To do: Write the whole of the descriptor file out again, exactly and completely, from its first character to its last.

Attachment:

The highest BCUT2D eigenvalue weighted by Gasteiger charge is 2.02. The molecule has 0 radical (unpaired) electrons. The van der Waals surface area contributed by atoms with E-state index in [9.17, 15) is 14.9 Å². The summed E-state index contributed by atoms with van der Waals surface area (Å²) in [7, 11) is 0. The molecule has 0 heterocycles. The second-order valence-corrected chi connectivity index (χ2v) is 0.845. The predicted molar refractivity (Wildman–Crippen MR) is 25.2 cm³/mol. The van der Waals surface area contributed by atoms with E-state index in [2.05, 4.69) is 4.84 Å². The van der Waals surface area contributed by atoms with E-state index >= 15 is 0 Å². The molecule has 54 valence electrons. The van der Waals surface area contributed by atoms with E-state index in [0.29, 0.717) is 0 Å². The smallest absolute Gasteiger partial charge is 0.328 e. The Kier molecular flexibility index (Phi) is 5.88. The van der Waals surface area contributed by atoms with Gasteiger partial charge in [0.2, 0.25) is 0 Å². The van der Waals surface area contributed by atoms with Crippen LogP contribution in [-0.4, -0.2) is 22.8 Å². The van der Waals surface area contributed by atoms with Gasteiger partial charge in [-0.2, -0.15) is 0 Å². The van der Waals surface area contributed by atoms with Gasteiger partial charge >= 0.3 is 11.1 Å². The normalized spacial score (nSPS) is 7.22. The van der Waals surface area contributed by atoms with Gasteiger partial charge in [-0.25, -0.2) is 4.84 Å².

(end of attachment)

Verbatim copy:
The highest BCUT2D eigenvalue weighted by Gasteiger charge is 2.02. The molecule has 0 radical (unpaired) electrons. The van der Waals surface area contributed by atoms with E-state index in [9.17, 15) is 14.9 Å². The summed E-state index contributed by atoms with van der Waals surface area (Å²) in [7, 11) is 0. The molecule has 0 heterocycles. The second-order valence-corrected chi connectivity index (χ2v) is 0.845. The predicted molar refractivity (Wildman–Crippen MR) is 25.2 cm³/mol. The van der Waals surface area contributed by atoms with E-state index in [2.05, 4.69) is 4.84 Å². The van der Waals surface area contributed by atoms with E-state index >= 15 is 0 Å². The molecule has 54 valence electrons. The van der Waals surface area contributed by atoms with E-state index in [0.29, 0.717) is 0 Å². The smallest absolute Gasteiger partial charge is 0.328 e. The Kier molecular flexibility index (Phi) is 5.88. The van der Waals surface area contributed by atoms with Gasteiger partial charge in [0.2, 0.25) is 0 Å². The van der Waals surface area contributed by atoms with Crippen LogP contribution in [-0.4, -0.2) is 22.8 Å². The van der Waals surface area contributed by atoms with Gasteiger partial charge in [-0.2, -0.15) is 0 Å². The van der Waals surface area contributed by atoms with Gasteiger partial charge >= 0.3 is 11.1 Å². The normalized spacial score (nSPS) is 7.22. The van der Waals surface area contributed by atoms with Gasteiger partial charge in [-0.25, -0.2) is 4.84 Å².